A unique and specialized part of my criminal practice involves handling Michigan indecent and aggravated indecent exposure (IE) cases in Macomb, Oakland and Wayne counties, as well as a few surrounding areas. I make no secret that my interest in this area springs from my undergraduate background in psychology and my post-graduate work in the field of addiction studies. Combined with my role as a criminal lawyer, I work hard in IE cases to make sure the court perceives my client as neither a dangerous criminal nor some kind of mentally unstable, mad flasher. It is very easy to go one way or the other with this; keeping the balance, however, requires a certain amount of deftness and skill, but it is absolutely necessary to produce the best outcome in any IE case.
As a general rule, most people will “over-pathologize” indecent exposure situations, especially where a man has exposed himself in order to be seen. You can get a good idea of how nearly instinctive this is if you simply describe a situation where a guy in a car exposes himself to someone (usually, but not always, a woman) and wait for someone to say “That’s sick,” or something similar. If I only had to worry about how outsiders perceive the situation, however, my job would be ridiculously simple. Instead, the most important task I have is to manage the perception of those who matter most; the prosecutor and the Judge. As I have pointed out in other articles, having a thorough knowledge of the facts of a particular case and knowing the relevant law are mere starting points for a lawyer.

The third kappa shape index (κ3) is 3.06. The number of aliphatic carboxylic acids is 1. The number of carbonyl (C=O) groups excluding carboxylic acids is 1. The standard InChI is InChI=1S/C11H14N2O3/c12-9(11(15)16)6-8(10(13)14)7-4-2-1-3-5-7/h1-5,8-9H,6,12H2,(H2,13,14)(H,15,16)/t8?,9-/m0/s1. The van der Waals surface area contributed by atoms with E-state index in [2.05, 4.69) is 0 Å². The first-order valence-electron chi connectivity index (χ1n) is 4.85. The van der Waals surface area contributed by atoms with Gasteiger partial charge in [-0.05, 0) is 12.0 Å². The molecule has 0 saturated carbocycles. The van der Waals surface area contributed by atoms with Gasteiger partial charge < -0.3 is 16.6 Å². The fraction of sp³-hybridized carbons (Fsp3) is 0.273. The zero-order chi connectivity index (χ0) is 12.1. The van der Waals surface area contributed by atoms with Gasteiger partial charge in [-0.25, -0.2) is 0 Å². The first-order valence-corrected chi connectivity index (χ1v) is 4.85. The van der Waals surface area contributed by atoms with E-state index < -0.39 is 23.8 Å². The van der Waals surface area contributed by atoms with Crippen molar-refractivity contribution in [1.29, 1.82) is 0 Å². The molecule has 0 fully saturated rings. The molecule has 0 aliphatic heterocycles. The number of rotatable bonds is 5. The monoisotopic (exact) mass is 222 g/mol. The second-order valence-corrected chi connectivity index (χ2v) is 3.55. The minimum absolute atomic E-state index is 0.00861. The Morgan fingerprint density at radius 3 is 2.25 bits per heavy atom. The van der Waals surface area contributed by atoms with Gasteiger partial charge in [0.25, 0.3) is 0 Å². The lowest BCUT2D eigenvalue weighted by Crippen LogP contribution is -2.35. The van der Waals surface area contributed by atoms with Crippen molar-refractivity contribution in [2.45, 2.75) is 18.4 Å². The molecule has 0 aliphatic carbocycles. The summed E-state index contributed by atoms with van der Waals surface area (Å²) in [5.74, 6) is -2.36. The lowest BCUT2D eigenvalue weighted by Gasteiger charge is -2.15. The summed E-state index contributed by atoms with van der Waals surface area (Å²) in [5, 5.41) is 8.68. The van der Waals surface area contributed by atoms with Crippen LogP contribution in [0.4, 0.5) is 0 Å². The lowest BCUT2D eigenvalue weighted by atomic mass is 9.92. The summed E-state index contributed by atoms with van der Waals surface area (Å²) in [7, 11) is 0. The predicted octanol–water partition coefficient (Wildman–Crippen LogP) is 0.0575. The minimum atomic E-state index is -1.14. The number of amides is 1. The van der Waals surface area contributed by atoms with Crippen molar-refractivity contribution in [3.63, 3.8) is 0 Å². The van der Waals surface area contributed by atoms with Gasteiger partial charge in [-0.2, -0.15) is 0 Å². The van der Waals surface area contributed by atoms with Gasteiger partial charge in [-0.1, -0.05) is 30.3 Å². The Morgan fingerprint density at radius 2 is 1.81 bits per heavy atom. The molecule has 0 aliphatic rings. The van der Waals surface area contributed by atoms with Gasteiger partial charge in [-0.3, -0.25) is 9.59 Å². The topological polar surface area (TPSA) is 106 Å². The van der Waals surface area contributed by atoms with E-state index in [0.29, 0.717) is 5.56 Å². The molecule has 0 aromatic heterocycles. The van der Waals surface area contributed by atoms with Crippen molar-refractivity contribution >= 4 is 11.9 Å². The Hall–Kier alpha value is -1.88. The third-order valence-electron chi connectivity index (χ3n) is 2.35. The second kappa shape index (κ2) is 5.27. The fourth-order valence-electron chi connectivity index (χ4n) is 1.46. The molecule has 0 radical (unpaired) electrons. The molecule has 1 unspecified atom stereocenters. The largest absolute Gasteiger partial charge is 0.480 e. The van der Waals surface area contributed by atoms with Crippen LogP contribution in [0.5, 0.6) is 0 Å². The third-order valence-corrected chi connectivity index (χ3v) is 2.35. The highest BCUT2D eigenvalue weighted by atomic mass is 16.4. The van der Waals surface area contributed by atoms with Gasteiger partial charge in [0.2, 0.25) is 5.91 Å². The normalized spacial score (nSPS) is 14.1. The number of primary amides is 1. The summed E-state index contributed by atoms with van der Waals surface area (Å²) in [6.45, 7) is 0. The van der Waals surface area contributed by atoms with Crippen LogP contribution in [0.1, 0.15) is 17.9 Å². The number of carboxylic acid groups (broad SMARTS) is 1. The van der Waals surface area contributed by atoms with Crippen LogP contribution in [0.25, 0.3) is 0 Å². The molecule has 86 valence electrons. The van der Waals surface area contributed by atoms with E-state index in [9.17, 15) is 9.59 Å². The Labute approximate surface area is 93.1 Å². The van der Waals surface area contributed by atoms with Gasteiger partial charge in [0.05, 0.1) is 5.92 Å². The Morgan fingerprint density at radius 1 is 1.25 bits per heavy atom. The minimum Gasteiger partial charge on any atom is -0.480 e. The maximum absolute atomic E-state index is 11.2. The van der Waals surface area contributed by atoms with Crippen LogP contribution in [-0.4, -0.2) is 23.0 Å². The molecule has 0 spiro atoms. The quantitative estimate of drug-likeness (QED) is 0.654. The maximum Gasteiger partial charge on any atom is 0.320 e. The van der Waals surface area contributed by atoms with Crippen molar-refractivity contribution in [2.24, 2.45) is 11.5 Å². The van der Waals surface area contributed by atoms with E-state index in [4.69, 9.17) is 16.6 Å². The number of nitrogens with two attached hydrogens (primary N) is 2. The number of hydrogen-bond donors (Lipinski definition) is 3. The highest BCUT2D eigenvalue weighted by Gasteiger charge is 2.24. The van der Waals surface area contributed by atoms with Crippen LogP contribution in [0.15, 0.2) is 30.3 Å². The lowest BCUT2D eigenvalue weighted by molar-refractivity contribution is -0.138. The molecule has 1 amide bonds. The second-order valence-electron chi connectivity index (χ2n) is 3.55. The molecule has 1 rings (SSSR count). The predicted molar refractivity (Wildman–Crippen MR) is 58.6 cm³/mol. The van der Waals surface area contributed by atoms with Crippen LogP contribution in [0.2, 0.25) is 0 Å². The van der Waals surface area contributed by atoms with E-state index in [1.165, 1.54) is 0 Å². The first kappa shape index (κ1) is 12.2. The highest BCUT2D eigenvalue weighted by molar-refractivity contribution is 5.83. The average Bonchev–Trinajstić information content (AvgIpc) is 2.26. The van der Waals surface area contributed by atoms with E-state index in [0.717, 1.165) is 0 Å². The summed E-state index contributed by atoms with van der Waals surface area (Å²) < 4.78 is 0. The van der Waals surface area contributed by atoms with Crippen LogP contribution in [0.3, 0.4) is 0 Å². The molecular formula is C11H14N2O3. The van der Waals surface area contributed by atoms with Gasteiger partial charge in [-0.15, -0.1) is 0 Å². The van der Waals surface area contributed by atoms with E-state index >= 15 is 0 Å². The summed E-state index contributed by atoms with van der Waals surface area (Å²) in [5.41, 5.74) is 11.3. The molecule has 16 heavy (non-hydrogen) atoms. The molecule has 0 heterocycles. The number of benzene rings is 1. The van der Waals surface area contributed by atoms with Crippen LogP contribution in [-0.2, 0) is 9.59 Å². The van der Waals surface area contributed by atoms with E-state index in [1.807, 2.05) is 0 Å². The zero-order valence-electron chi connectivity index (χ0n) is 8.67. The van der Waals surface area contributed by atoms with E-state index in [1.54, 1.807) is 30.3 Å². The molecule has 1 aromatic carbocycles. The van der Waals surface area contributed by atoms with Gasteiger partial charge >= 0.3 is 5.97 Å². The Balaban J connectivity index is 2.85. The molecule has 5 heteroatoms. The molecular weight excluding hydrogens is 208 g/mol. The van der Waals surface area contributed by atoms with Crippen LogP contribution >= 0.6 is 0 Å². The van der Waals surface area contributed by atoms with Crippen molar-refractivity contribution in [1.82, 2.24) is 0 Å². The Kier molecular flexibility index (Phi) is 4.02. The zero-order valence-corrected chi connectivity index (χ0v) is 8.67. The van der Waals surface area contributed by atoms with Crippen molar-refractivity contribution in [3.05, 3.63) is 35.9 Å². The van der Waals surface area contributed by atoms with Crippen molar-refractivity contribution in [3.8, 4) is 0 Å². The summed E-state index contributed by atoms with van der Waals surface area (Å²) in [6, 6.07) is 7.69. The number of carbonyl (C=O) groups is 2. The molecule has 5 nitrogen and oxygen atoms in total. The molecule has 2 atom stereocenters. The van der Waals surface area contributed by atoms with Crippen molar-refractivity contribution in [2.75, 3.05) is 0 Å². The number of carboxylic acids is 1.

In a criminal case, the best result is achieved through combining knowledge of the facts and the relevant law with the careful management of perception, science and time. This is a universal truth, and applies in every criminal case that has ever taken place and will ever take place, whether the case is resolved by a plea, a jury trial, or is thrown out of court by the Judge. To that end, it seems rather fundamental that a lawyer trying to bring about the best result in any kind of IE case needs to understand, before anything else, what underlies the behavior at issue. How can a lawyer effectively communicate to others his or her client’s situation unless he or she understands it in the first place? This is not to suggest that a lawyer should “play doctor,” or, in this case, psychologist, even if he or she is trained in that field. However, it is equally troublesome for a lawyer to simply “punt” and send the client to be evaluated by some therapist. To really make things better, knowing exactly what therapist to employ is critically important…